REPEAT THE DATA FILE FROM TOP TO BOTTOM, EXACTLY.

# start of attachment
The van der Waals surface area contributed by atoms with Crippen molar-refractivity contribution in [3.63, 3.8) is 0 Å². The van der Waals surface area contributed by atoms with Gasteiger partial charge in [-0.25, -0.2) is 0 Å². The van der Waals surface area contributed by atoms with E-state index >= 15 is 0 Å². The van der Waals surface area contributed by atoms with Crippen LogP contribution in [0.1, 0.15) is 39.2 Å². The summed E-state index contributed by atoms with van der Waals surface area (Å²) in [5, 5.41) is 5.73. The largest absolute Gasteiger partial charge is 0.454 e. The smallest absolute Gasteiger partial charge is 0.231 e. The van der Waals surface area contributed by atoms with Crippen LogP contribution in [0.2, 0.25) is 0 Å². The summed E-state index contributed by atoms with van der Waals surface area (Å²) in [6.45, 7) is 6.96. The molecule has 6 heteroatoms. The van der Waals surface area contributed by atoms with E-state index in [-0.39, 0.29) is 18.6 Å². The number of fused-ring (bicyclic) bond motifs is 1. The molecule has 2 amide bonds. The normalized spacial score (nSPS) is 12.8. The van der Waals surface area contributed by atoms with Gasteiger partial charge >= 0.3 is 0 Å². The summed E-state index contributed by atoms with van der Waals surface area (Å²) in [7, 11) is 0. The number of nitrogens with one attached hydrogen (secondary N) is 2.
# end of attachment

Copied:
The van der Waals surface area contributed by atoms with Crippen molar-refractivity contribution in [3.63, 3.8) is 0 Å². The van der Waals surface area contributed by atoms with Gasteiger partial charge in [-0.25, -0.2) is 0 Å². The van der Waals surface area contributed by atoms with E-state index >= 15 is 0 Å². The van der Waals surface area contributed by atoms with Crippen LogP contribution in [0.1, 0.15) is 39.2 Å². The summed E-state index contributed by atoms with van der Waals surface area (Å²) in [5, 5.41) is 5.73. The largest absolute Gasteiger partial charge is 0.454 e. The smallest absolute Gasteiger partial charge is 0.231 e. The van der Waals surface area contributed by atoms with Crippen LogP contribution in [0.2, 0.25) is 0 Å². The summed E-state index contributed by atoms with van der Waals surface area (Å²) in [6.45, 7) is 6.96. The molecule has 6 heteroatoms. The van der Waals surface area contributed by atoms with E-state index in [-0.39, 0.29) is 18.6 Å². The number of fused-ring (bicyclic) bond motifs is 1. The molecule has 2 amide bonds. The normalized spacial score (nSPS) is 12.8. The van der Waals surface area contributed by atoms with Gasteiger partial charge >= 0.3 is 0 Å². The summed E-state index contributed by atoms with van der Waals surface area (Å²) in [7, 11) is 0. The number of nitrogens with one attached hydrogen (secondary N) is 2.